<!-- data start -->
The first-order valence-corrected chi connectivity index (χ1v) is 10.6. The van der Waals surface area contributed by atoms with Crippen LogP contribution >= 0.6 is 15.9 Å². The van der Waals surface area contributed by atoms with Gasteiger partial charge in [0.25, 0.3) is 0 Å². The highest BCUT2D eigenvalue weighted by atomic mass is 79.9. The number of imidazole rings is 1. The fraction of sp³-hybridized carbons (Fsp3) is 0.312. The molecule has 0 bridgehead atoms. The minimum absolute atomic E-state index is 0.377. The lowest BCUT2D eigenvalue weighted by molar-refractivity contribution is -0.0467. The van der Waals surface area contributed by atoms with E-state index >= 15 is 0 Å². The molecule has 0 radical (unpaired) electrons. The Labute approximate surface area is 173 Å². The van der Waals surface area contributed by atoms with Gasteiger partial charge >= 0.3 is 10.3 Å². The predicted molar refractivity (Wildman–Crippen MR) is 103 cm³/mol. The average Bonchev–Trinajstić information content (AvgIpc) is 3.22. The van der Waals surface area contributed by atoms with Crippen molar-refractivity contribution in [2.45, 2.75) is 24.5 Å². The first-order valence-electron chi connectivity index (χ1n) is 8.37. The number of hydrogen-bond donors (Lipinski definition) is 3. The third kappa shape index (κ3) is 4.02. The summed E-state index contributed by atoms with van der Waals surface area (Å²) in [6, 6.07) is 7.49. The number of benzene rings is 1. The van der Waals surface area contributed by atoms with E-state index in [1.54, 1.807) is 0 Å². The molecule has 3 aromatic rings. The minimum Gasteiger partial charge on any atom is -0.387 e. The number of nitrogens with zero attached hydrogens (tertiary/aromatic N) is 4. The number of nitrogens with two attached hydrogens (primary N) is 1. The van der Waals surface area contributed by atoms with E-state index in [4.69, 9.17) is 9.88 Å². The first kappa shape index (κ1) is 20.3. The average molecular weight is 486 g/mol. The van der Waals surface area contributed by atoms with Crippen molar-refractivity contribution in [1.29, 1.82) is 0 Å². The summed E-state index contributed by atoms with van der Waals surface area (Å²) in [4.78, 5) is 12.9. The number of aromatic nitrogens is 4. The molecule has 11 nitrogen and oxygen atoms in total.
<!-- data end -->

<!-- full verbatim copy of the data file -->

The first-order valence-corrected chi connectivity index (χ1v) is 10.6. The van der Waals surface area contributed by atoms with Crippen LogP contribution >= 0.6 is 15.9 Å². The van der Waals surface area contributed by atoms with Gasteiger partial charge in [0.25, 0.3) is 0 Å². The highest BCUT2D eigenvalue weighted by atomic mass is 79.9. The number of imidazole rings is 1. The fraction of sp³-hybridized carbons (Fsp3) is 0.312. The molecule has 0 bridgehead atoms. The minimum absolute atomic E-state index is 0.377. The lowest BCUT2D eigenvalue weighted by molar-refractivity contribution is -0.0467. The van der Waals surface area contributed by atoms with E-state index >= 15 is 0 Å². The molecule has 0 radical (unpaired) electrons. The Labute approximate surface area is 173 Å². The van der Waals surface area contributed by atoms with Gasteiger partial charge >= 0.3 is 10.3 Å². The predicted molar refractivity (Wildman–Crippen MR) is 103 cm³/mol. The average Bonchev–Trinajstić information content (AvgIpc) is 3.22. The van der Waals surface area contributed by atoms with Crippen molar-refractivity contribution in [2.45, 2.75) is 24.5 Å². The first-order valence-electron chi connectivity index (χ1n) is 8.37. The number of hydrogen-bond donors (Lipinski definition) is 3. The third kappa shape index (κ3) is 4.02. The summed E-state index contributed by atoms with van der Waals surface area (Å²) in [6, 6.07) is 7.49. The number of benzene rings is 1. The van der Waals surface area contributed by atoms with E-state index in [1.54, 1.807) is 0 Å². The molecule has 3 aromatic rings. The minimum Gasteiger partial charge on any atom is -0.387 e. The number of nitrogens with zero attached hydrogens (tertiary/aromatic N) is 4. The number of nitrogens with two attached hydrogens (primary N) is 1. The van der Waals surface area contributed by atoms with E-state index in [4.69, 9.17) is 9.88 Å². The first kappa shape index (κ1) is 20.3. The average molecular weight is 486 g/mol. The van der Waals surface area contributed by atoms with Crippen molar-refractivity contribution in [1.29, 1.82) is 0 Å². The summed E-state index contributed by atoms with van der Waals surface area (Å²) in [4.78, 5) is 12.9. The number of aromatic nitrogens is 4. The molecule has 11 nitrogen and oxygen atoms in total.